Last week our friends at Cnet.com reported that Verizon Wireless has essentially doubled its early termination fees for smartphones, and offered the advice to consider this fact when buying a BlackBerry, Android handset or even network for Verizon.
Of course, termination fees are not new, and the fees aren’t limited to Verizon. Virtually every carrier has these fees. It is actually what allows the phones to be sold by the carrier at less than what the manufacturer would sell the device for without a contract.
And this brings up some very good points because while termination fees are not new, mobile handsets are the types of devices where there is always something new and hot just around the corner. But to get the best possible prices you’re actually signing up for as much as a two-year contract, where by the end of it you could feel like you’re carrying around a device from the Stone Age!
And given that we’re seeing new OS upgrades, what does this mean? While there are options, you should do some homework prior to buying a device. A few things I try to do:
- Ask whether a device has any early outs should a new model come out? If you are using a BlackBerry Tour (as I am right now), find out if a Tour 2 comes out if there is a way of getting out of the contract if upgrading to a new model. This is sometimes a possibility.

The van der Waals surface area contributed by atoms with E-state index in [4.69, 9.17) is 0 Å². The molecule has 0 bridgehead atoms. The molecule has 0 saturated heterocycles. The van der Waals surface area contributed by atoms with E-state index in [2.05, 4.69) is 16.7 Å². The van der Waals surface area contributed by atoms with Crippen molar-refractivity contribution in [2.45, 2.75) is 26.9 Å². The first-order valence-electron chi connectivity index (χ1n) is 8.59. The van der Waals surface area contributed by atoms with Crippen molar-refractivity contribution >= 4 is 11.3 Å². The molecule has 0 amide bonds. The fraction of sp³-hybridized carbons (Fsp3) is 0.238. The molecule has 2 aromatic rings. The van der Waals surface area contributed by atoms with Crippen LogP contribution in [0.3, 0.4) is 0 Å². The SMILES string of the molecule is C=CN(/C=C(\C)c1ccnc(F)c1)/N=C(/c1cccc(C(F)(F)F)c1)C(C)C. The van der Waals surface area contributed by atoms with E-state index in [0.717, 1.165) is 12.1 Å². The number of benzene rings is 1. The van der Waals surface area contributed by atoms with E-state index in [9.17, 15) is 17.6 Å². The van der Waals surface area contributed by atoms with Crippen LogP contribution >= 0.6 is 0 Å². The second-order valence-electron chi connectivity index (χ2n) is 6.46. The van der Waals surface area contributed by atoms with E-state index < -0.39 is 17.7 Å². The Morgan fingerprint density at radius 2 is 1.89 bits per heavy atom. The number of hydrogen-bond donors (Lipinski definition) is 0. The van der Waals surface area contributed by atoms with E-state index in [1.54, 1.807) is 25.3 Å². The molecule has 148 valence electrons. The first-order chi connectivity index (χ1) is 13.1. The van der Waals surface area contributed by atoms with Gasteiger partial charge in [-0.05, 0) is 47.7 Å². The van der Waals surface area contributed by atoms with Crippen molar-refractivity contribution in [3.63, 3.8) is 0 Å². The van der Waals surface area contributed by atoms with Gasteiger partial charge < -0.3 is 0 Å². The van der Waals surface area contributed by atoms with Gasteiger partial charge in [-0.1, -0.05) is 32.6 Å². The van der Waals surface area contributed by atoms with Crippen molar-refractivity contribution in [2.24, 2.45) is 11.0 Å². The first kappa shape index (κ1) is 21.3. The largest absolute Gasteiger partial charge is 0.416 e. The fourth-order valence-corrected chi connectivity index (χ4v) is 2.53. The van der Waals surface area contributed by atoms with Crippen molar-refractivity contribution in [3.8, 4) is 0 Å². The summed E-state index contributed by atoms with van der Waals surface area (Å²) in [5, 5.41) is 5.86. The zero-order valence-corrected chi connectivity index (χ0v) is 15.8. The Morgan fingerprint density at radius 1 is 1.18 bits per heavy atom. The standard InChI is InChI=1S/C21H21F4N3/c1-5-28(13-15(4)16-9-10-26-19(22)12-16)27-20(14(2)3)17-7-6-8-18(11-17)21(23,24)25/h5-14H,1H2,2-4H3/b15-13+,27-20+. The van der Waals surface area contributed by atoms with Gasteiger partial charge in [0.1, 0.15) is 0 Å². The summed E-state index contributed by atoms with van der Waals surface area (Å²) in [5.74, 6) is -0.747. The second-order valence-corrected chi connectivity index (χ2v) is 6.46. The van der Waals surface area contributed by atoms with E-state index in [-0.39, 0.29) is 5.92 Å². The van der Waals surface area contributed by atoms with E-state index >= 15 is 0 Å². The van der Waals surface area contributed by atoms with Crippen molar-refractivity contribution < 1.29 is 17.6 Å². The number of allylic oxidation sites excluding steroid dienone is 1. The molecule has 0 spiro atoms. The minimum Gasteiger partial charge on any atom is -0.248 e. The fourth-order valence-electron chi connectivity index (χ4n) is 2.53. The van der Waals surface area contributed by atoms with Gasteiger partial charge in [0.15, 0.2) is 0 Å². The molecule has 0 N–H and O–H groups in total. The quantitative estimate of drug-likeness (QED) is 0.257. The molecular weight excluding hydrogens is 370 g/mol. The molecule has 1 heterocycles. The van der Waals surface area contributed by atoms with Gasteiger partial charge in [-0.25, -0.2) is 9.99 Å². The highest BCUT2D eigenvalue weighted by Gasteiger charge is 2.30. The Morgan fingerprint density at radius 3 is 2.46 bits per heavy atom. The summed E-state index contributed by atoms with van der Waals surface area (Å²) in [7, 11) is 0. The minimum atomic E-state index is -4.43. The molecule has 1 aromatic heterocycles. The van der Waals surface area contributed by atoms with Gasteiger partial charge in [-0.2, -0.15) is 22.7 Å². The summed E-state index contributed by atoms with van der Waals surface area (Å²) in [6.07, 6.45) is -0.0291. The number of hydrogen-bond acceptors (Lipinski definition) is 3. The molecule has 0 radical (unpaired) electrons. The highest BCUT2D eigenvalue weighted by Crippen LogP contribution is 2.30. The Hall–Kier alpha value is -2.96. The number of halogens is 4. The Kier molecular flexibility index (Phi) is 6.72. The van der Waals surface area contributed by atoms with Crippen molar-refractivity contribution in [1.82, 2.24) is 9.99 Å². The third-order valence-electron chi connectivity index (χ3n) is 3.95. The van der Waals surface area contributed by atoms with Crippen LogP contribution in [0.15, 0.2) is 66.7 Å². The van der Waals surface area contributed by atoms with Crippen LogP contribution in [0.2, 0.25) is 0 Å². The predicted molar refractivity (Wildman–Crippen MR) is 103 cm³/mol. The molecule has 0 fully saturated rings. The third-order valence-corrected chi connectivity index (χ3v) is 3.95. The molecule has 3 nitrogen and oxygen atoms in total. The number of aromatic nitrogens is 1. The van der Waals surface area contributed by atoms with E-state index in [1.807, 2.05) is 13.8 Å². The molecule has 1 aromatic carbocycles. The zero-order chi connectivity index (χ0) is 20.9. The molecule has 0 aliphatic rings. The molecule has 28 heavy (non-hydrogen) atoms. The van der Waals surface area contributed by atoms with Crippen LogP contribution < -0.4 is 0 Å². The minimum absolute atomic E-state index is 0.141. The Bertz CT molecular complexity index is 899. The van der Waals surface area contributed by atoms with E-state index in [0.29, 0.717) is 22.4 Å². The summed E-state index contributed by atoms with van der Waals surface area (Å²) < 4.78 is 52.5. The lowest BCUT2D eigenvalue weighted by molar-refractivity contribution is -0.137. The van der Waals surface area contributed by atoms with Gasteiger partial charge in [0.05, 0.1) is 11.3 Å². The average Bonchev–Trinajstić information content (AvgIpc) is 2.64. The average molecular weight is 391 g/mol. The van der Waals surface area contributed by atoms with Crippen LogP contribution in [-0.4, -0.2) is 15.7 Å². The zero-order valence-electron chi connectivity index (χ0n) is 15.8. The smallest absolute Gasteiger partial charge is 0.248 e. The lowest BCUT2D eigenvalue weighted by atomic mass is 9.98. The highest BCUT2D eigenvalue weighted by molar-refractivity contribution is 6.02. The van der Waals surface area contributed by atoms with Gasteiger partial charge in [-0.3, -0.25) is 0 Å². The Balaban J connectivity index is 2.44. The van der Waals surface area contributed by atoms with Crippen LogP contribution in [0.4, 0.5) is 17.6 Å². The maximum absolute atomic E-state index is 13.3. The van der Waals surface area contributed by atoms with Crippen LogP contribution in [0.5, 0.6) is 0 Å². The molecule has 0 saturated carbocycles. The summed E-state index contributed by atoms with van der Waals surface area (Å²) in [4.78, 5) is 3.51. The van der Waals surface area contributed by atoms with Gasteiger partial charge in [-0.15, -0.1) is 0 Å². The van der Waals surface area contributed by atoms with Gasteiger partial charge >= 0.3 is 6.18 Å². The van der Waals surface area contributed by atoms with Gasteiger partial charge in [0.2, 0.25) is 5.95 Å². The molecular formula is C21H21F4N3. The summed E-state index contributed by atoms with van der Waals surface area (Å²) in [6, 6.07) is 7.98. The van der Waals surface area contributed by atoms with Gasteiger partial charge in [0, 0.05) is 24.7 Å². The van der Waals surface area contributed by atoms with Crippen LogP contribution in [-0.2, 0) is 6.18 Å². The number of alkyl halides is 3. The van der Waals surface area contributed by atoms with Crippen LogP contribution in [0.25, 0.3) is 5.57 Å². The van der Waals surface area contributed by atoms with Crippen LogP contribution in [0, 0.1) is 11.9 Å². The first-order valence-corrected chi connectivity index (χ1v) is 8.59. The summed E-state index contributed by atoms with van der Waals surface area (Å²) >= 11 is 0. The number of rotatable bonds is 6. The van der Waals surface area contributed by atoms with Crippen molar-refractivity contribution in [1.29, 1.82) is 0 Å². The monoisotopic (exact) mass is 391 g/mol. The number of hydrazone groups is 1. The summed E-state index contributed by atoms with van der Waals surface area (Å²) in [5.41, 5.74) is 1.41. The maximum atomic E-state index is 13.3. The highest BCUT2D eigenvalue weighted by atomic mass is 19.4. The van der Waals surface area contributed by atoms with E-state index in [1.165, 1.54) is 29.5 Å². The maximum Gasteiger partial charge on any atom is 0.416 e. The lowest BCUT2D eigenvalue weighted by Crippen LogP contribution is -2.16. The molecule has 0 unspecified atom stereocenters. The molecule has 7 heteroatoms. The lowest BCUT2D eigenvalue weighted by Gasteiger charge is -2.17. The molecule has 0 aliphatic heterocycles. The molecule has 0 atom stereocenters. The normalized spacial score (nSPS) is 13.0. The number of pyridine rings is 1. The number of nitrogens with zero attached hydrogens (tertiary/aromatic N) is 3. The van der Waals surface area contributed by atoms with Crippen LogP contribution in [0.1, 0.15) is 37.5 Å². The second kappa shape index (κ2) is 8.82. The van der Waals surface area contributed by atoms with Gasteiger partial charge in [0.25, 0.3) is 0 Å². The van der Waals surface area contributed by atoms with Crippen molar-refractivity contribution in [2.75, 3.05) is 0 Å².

- Find out what happens if your device breaks within the two years? While many carriers offer “insurance,” you should find out the monthly cost and whether you can drop the insurance over time. It might seem like a bargain to pay $5 as you walk out the store, but that’s less of a deal once your contract is close to up.
- Find out if termination fees are prorated, that is whether the “early out” decreases over time. Most carriers off this, but you need to confirm.
- Compare termination fees for different handsets. Right now Verizon is only doubling the fees for its so-called “advanced devices.” One question to ask is whether the fees drop when the device isn’t so “advanced.”
- Do some research and find out if a new handset is coming out soon that you might like better. While it is tempting to run to the store to buy the latest handset, you could be kicking yourself a month later because an even more awesome phone arrived, but in fairness that will always be the case!
Of course we expect a lot to change too. The government and the FTC are already looking into the practice of termination fees, and with the whole mobile phone industry under investigation we could see some of these practices change. Finally, remember that termination fees are actually not entirely a bad thing. As I mentioned already, the fees are there to make sure that you don’t sign up for new service and get a spiffy phone at a discount only to decide the next month you want a different handset.